Recently, ABC News posted a story stating e-cigarette advertising targets kids. In the article, it stated Research Triangle Institute International found from 2011 to 2013, e-cigarette TV advertisements that reached children increased by 256 percent, and those that reached young adults increased by 321 percent.
Unsurprising, considering there weren’t many – if any – TV ads for e-cigs prior to 2011. If there were, they likely involved a guy in a tux vaping while speaking in a condescending tone at 3am.
But I digress…
The article also once again pinpointed the use of flavorings in e-cigs, and may or may not have accused e-cigarettes of using salty language and dancing inappropriately with Kevin Bacon in a small town. I think we’ve all heard this song before.
Look, there’s only so many times we can repeat the parallels between these claims, and those related to advertising for alcohol, fast food, faster cars and slow-release pharmaceuticals. Contrary to popular belief, the overabundance of medical advertising and availability has far worse ramifications than a 4-hour erection.
Just check the police blotter in any college town for more evidence of that.
If it’s on TV, there is always the risk that minors will see it. Heck, the article even states this research team “found that 80 percent of the ads were for the same company, [COMPANY NAME WITHHELD], and that the ads were airing on networks such as Comedy Central and VH1.”
First off, if 80 percent of the advertising came from one company, how are they justified in vilifying an entire industry – especially those that don’t advertise on television? That’s like saying hundreds of people got food poisoning from one questionable Steak and Shake in Lubbock, Texas, therefore the entire fast food industry should be forbidden to sell burgers.
What the article also mentioned – albeit at the very end of the piece – was that the company responsible for the lion’s share of advertising “sets limitations on advertising placement to be sure it’s reaching audiences that are made up of at least 85 percent adults ‘in an effort to minimize any potential exposure to minors.’”
Maybe that number needs to be higher, but these metrics are speculative at best, regardless of intention. The company in question likely did its due diligence.
Secondly, Comedy Central is very clear about its target audience, and airs program rating warnings before every show begins. It is not a channel designed for children, and if they’re watching it alone, then advertising is the least of parents’ content worries.
(I won’t mention VH1’s target audience, because “Behind the Music: ABBA” does that for me.)
But the point is clear – e-cig advertising is designed to appear on appropriate outlets, and isn’t exactly dominating the airwaves as much as this article would have you believe. If children happen to be watching it, then parents and guardians need to address it accordingly. If children are watching it with interest, then parents and guardians need to have a longer discussion.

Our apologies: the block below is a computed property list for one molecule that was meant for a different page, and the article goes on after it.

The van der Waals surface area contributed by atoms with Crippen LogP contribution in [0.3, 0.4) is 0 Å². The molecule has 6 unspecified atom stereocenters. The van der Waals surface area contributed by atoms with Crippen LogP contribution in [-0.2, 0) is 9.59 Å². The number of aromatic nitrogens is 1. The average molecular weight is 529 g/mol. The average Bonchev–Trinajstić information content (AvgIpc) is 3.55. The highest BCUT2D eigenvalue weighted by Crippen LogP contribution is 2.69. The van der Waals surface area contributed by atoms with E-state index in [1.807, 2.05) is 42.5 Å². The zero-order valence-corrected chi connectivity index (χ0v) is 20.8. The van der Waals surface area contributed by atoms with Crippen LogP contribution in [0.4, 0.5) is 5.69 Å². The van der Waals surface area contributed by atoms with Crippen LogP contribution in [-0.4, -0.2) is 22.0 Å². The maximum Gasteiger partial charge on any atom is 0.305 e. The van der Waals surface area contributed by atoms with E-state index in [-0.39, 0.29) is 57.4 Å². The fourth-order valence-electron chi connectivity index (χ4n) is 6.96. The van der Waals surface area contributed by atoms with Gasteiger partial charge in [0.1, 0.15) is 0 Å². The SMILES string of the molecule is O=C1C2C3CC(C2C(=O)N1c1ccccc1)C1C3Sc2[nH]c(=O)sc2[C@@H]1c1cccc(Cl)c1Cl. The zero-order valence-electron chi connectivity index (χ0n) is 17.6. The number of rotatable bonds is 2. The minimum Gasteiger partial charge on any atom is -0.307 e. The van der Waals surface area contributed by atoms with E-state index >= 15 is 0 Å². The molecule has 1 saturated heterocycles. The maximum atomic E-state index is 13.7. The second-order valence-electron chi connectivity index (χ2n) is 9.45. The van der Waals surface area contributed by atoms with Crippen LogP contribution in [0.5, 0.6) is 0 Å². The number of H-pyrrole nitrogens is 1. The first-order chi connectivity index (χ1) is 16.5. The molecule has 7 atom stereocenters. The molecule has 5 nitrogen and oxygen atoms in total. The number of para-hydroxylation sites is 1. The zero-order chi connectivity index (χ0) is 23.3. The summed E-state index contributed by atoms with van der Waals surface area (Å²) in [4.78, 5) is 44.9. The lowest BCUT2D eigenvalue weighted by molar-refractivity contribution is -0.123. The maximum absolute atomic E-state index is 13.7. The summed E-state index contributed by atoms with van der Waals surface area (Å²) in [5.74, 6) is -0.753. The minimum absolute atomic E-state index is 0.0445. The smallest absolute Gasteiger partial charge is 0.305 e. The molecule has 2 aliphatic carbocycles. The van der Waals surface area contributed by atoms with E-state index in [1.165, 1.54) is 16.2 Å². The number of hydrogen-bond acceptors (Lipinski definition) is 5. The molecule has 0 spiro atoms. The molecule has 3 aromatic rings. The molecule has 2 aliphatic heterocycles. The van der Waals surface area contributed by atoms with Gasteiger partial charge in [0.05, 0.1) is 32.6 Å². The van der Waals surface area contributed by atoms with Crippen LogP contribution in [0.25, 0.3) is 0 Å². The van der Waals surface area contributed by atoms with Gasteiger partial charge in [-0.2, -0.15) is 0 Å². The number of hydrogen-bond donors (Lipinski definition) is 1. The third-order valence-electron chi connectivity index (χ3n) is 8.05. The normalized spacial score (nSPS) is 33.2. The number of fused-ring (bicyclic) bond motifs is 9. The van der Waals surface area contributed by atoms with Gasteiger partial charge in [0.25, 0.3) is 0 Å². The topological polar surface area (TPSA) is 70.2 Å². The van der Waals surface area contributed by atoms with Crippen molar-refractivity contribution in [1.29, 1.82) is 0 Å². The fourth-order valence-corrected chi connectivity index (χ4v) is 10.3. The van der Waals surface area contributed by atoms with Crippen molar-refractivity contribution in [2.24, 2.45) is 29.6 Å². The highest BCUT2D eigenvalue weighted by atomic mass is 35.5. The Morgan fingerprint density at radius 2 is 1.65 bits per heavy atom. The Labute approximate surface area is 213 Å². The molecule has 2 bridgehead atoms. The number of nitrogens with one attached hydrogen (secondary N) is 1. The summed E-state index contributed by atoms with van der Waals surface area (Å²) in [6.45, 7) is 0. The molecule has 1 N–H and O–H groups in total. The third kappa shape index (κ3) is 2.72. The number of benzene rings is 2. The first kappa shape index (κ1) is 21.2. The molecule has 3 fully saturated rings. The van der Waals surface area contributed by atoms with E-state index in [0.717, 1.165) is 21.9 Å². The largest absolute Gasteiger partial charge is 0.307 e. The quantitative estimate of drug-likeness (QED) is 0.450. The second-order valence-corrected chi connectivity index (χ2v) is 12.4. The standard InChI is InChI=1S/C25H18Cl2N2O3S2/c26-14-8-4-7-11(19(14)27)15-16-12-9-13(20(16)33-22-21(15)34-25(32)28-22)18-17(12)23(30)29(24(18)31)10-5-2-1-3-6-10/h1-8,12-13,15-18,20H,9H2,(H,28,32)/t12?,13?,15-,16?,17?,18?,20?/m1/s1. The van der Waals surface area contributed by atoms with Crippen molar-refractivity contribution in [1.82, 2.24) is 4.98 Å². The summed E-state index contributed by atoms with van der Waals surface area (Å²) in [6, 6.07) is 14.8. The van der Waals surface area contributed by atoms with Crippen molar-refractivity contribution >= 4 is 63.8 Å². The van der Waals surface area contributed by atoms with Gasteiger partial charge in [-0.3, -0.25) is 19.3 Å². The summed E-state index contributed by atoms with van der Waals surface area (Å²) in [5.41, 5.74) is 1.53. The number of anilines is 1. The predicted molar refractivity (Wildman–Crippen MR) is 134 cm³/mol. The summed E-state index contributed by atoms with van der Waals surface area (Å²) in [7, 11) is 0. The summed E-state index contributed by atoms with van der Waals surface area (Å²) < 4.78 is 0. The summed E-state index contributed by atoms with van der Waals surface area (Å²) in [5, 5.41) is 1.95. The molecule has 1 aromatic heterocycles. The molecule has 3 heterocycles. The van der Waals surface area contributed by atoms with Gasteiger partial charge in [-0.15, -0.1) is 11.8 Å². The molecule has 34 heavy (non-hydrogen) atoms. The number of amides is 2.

It should be said these conversations could actually benefit from advertising. With the continued success of informative interstitial ad spots – those 3-5 minute segments that appear between regular programs – the e-cigarette industry has a significant opportunity to educate a large viewer base about electronic smoking products, their ingredients, and proper use and safety requirements.
The article closes with this tidbit: “What may be even more alarming is that this study only looked at television advertising. Add in social media ads, radio and print, and kids and young adults are likely seeing e-cigarette ads frequently.”
Need I remind anyone of what else can be found on the Internet? This is why computers have parental control filters, browser-based safe search and more. In an ideal world, if these filters are set correctly, sites featuring e-cig advertising would not appear in front of minors.
Maybe it is truly idealistic, but in the end, no computer workaround is a replacement for responsible parenting and monitoring what children are exposed to. It’s nigh impossible to protect them from everything being published, but you can educate them about the science of electronic cigarettes.
It starts in the home, friends.
The public’s response
While we could continue this discussion for pages and pages, I thought a fun social experiment would be to see what the general public’s response was to this very same article. So, I grabbed my flak jacket and scrolled down to the Internet’s most-telling bastion of honesty – the comments section.
Right from the outset, this thread was entertaining, and more logical than is typical of such forums. For example, the following:
And, even more in line with our stance:
Great minds, I tell ya… But, self-applause aside, a more common e-cig argument quickly ensued:
Stop me if you’re seeing a parallel with what e-cig companies have been saying in their defense all along. But, my point is not to say, “I told you so,” based on random comments in one thread.
Rather, the goal is to highlight that both e-cig companies and the public they serve are sharing a lot of common ground. This thread is one example of literally thousands that occur online each day in blogs, forums, article comment sections, etc.
And they always seem to end the same way – with overblown arguments being challenged by logic and data, to no avail, as news media hype trumps proof each and every day.
If e-cig companies are following standard advertising and distribution practices, and a majority of the public isn’t opposed to them, who is responsible for creating false concern?
Just check the link atop this post for your answer.
So, friends. What is your take on e-cig advertising? Do you think it’s appropriate for television? Or is it something you think should remain online? Does its presence change your stance on e-cigs as an industry?
Share your thoughts in our own, much less volatile, comments section below.